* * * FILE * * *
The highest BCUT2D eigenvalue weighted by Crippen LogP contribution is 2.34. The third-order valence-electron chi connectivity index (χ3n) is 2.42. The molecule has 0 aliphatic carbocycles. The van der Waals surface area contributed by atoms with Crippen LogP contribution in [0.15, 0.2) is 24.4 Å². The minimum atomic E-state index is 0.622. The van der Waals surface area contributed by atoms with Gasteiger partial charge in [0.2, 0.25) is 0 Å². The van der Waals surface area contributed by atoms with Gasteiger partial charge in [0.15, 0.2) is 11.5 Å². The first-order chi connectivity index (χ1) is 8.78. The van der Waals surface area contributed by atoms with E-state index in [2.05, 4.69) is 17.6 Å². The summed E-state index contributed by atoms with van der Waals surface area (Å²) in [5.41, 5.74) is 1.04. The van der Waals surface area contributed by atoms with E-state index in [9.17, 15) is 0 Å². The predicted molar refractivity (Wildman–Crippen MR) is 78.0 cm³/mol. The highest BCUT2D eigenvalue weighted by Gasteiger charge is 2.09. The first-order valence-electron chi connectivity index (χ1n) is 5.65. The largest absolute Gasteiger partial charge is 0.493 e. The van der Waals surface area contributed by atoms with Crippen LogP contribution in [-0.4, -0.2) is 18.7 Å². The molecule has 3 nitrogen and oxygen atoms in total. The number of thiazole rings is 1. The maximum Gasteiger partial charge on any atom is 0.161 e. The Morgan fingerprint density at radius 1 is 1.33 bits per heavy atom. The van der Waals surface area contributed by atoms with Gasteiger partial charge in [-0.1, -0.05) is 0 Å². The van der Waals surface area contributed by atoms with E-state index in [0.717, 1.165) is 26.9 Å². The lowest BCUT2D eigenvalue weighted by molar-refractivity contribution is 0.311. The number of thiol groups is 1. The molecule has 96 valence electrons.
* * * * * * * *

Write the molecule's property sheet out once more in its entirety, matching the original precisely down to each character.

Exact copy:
The highest BCUT2D eigenvalue weighted by Crippen LogP contribution is 2.34. The third-order valence-electron chi connectivity index (χ3n) is 2.42. The molecule has 0 aliphatic carbocycles. The van der Waals surface area contributed by atoms with Crippen LogP contribution in [0.15, 0.2) is 24.4 Å². The minimum atomic E-state index is 0.622. The van der Waals surface area contributed by atoms with Gasteiger partial charge in [0.2, 0.25) is 0 Å². The van der Waals surface area contributed by atoms with Gasteiger partial charge in [0.15, 0.2) is 11.5 Å². The first-order chi connectivity index (χ1) is 8.78. The van der Waals surface area contributed by atoms with E-state index in [2.05, 4.69) is 17.6 Å². The summed E-state index contributed by atoms with van der Waals surface area (Å²) in [5.41, 5.74) is 1.04. The van der Waals surface area contributed by atoms with E-state index in [9.17, 15) is 0 Å². The predicted molar refractivity (Wildman–Crippen MR) is 78.0 cm³/mol. The highest BCUT2D eigenvalue weighted by Gasteiger charge is 2.09. The first-order valence-electron chi connectivity index (χ1n) is 5.65. The largest absolute Gasteiger partial charge is 0.493 e. The van der Waals surface area contributed by atoms with Crippen LogP contribution in [-0.4, -0.2) is 18.7 Å². The molecule has 3 nitrogen and oxygen atoms in total. The number of thiazole rings is 1. The maximum Gasteiger partial charge on any atom is 0.161 e. The Morgan fingerprint density at radius 1 is 1.33 bits per heavy atom. The van der Waals surface area contributed by atoms with Gasteiger partial charge in [-0.1, -0.05) is 0 Å². The van der Waals surface area contributed by atoms with E-state index in [0.717, 1.165) is 26.9 Å². The lowest BCUT2D eigenvalue weighted by molar-refractivity contribution is 0.311. The number of thiol groups is 1. The molecule has 96 valence electrons.